Language and Symbolic Development. Symbols Systems for representing and conveying information 1 thing is used to stand for something else e.g. numbers,
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Components of Language Phonemes Phonological Development: learning about the sound system of a language Semantics Semantic Development: learning about expressing meaning Grammar Syntactic Development: learning rules for combining words Pragmatics Pragmatic Development: learning how language is used
Language Language Comprehension Understanding what others say (or certain aspects) Language Production Actual speaking (or manually producing) those aspects Language comprehension precedes production!
Language Comprehension Precedes Production Recognize their own name at 4.5 months When they hear “Mommy” or “Daddy” they look towards the correct person at 6 months 12 - 14 month olds listen longer to sentences with normal word order rather than scrambled order 13 - 15 month olds appreciate that word combinations carry meaning beyond the individual words e.g. “She’s kissing the keys” (vs. ball)
Language Development Cooing “stage” (begins 6 - 8 weeks) produce simple speech sounds (gooo, aaahh) and vocal gymnastics (smacks, clicks, bubbles) Improved motor control of vocalizations Imitate sounds of their partners, high pitched for Mom and lower for Dads Will imitate speech sounds they hear from a tape
Language Development Babbling “stage” (begins 6 - 10 months) produce vowel consonant syllables in repetition (bababa) Babble only a limited set of sounds, some not in their native language Gradually it takes on the sounds, rhythm and intonation patterns of the language they hear around them Adults can pick out the babbling of an infant from their own language from infants in other languages Deaf infants exposed to sign language manually babble –Video!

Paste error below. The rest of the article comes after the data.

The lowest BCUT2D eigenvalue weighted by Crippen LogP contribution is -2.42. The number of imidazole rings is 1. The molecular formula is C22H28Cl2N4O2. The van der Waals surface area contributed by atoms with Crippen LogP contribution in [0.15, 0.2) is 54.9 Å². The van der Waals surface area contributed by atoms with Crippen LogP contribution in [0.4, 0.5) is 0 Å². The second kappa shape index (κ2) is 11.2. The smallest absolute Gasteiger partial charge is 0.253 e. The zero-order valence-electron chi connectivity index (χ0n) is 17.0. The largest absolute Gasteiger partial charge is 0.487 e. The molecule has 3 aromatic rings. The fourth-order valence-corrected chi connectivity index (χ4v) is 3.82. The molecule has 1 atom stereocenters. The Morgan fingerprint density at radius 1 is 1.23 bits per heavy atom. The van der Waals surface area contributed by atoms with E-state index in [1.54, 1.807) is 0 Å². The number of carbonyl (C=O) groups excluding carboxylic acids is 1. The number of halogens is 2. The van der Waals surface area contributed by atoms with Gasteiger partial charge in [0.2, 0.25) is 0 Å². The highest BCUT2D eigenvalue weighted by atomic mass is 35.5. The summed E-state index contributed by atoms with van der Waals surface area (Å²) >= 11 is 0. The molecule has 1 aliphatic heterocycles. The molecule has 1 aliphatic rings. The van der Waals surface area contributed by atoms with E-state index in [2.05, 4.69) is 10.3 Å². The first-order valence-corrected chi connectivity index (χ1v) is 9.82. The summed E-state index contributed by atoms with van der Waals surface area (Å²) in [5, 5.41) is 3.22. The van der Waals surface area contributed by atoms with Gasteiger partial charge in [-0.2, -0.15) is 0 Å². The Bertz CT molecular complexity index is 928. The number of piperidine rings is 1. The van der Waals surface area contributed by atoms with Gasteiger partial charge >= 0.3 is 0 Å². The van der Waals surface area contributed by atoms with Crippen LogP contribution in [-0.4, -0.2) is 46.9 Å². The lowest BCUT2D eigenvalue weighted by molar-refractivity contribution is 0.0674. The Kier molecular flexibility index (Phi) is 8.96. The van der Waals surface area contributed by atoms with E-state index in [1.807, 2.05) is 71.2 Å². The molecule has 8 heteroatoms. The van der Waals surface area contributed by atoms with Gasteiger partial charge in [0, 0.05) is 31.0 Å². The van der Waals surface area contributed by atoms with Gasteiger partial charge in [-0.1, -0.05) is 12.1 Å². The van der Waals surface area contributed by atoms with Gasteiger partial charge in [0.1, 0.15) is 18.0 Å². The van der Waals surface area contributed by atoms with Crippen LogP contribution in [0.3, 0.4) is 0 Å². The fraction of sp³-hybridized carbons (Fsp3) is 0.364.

Language Development Holophrastic Period (begins 10-15 months) One-word utterances that express a “whole phrase” e.g “Drink”, “up” First words include mostly nouns (dada, ball, juice), frequent events or routines (bye-bye, night-night), some modifiers (mine, all gone, uh-oh) Overextensions sometimes occur (e.g. dog for other animals, daddy for all men) probably due to their limited vocabulary rather than a lack of knowledge
Language Development Telegraphic Speech (begins end of 2nd year ~24 mths) Begin to combine words into simple “sentences” Often 2 word utterances (only essential elements like in telegrams) e.g. more juice, hurt knee, eat cookie gradually child begins to add first person pronouns, verb endings, plurals e.g. “I eating cookies” then functions words etc. a, the, of, in… Practice on their own “Crib-talk” Evidence for internalized grammatical rules: –Consistent word order (never “cookie eat”) –Overregularization errors (goed, foots, mans) –Application of rules to novel words (e.g. The Wug test) »Video!